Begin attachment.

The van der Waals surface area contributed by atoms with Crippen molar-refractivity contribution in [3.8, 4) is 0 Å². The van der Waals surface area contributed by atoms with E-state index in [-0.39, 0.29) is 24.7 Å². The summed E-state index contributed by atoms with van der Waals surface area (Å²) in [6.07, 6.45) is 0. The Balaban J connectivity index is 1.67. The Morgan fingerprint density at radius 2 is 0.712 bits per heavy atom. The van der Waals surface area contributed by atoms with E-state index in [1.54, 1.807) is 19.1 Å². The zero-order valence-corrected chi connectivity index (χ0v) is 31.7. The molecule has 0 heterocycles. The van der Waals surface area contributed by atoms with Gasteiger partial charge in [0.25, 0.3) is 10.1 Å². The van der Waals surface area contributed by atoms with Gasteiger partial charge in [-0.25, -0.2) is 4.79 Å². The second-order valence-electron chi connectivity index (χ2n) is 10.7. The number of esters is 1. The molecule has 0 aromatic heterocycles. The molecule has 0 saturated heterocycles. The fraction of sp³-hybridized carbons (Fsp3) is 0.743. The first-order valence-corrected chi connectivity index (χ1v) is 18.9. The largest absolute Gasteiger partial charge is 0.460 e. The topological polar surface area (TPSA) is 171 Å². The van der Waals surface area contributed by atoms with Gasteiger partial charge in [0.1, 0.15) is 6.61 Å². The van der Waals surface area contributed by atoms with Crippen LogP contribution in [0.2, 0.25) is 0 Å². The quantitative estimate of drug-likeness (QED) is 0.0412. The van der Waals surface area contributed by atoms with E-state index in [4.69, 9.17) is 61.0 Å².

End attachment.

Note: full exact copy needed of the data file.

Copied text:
The van der Waals surface area contributed by atoms with Crippen molar-refractivity contribution in [3.8, 4) is 0 Å². The van der Waals surface area contributed by atoms with E-state index in [-0.39, 0.29) is 24.7 Å². The summed E-state index contributed by atoms with van der Waals surface area (Å²) in [6.07, 6.45) is 0. The Balaban J connectivity index is 1.67. The Morgan fingerprint density at radius 2 is 0.712 bits per heavy atom. The van der Waals surface area contributed by atoms with E-state index in [1.54, 1.807) is 19.1 Å². The zero-order valence-corrected chi connectivity index (χ0v) is 31.7. The molecule has 0 heterocycles. The van der Waals surface area contributed by atoms with Gasteiger partial charge in [0.25, 0.3) is 10.1 Å². The van der Waals surface area contributed by atoms with Gasteiger partial charge in [-0.25, -0.2) is 4.79 Å². The second-order valence-electron chi connectivity index (χ2n) is 10.7. The number of esters is 1. The molecule has 0 aromatic heterocycles. The molecule has 0 saturated heterocycles. The fraction of sp³-hybridized carbons (Fsp3) is 0.743. The first-order valence-corrected chi connectivity index (χ1v) is 18.9. The largest absolute Gasteiger partial charge is 0.460 e. The topological polar surface area (TPSA) is 171 Å². The van der Waals surface area contributed by atoms with Gasteiger partial charge in [0.1, 0.15) is 6.61 Å². The van der Waals surface area contributed by atoms with Crippen LogP contribution in [0.2, 0.25) is 0 Å². The quantitative estimate of drug-likeness (QED) is 0.0412. The van der Waals surface area contributed by atoms with E-state index in [4.69, 9.17) is 61.0 Å².